Scattered glass

A poem by Janey Lew

Photo by Matty Cooper from Pexels

for Alex

They say never to shake a baby,
but what if you touched
a man who carried a shaken baby
inside him? what if

One night you reach for him
touch the spot, you hope
to hold him but fail
to gauge the strength

of your grip, his convulsions first rigid
then slack he shakes shakes
shakes—No—you are the one doing
the shaking, your hands

drop but this is after you shook
the man, woke
the baby inside—Stop—
stop shaking, then silence

between you. They say—
often there are no visible
signs of trauma, no visible signs

often no signs, no visible
of trauma, often there are signs
often trauma there are shaken
shaken shaken shaken.

Two words settle
between you and the man—love and
perpetrator. Both of you
in shards, afraid to pick each other up.

A small child appears, backlit
by the hallway light, haloed
tendrils catching tiny licks of
fire floating and settling

like ash, the child settles
between you—his mother—
and the man—his father—
on the bed, kicks softness

against the resistance of your bodies, clears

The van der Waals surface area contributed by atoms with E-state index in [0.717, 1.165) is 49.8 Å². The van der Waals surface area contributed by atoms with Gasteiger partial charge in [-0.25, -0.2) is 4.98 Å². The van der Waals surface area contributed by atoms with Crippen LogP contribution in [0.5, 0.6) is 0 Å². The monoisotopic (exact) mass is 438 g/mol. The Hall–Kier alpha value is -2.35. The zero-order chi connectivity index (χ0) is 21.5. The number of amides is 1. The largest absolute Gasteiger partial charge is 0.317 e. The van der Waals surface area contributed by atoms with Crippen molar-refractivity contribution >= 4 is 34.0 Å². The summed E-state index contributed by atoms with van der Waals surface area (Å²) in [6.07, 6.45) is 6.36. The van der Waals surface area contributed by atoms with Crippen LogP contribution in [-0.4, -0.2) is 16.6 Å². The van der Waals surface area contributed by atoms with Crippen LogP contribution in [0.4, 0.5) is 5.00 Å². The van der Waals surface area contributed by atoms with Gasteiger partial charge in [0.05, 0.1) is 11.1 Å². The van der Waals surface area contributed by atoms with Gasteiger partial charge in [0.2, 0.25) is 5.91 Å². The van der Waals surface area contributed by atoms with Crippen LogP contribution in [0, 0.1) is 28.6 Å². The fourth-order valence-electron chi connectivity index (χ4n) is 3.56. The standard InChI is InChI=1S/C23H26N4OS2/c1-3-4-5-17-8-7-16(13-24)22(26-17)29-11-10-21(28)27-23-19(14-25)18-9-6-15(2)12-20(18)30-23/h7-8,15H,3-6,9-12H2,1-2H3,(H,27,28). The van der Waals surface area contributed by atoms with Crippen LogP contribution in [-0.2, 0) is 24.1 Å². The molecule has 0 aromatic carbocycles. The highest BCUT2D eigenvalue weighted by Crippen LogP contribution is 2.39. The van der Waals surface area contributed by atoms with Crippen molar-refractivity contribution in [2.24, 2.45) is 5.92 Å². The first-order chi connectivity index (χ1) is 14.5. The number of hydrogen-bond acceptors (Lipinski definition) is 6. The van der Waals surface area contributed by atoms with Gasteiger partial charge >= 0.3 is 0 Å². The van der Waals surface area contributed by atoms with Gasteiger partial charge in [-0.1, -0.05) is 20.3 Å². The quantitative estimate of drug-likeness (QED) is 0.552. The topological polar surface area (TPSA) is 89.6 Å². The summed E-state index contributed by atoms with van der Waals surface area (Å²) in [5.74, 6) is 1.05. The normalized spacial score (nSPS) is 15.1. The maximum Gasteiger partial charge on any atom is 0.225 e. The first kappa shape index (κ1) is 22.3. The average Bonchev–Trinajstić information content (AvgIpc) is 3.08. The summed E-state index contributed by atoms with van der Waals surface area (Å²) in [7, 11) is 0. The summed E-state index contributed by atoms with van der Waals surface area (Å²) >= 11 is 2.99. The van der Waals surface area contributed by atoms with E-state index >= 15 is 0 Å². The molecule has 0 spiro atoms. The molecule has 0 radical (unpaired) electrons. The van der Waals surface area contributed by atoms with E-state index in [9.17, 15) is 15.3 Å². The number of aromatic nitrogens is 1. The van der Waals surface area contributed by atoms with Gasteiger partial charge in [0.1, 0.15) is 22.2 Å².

a space larger than the two of you combined, the child
fills the centre, settles gently
over the delicate fragments.

What if you shook a man and he
scattered glass? Vigilance! Don’t move—
Listen—the sound of shame is
the sound of glass embedding itself into skin.

They rarely say what happens after
what to do how to live with
the shaken, how we learn
to steady ourselves, hold our babies,

hold and gather together
the tinkling glass, trade secrets
of which cuts to bandage and
which to leave open to air

to heal. The child meanwhile
surrenders his full weight to your safety,
his lengthening breaths confirm again, again—
breathe, you survived, he is protected.

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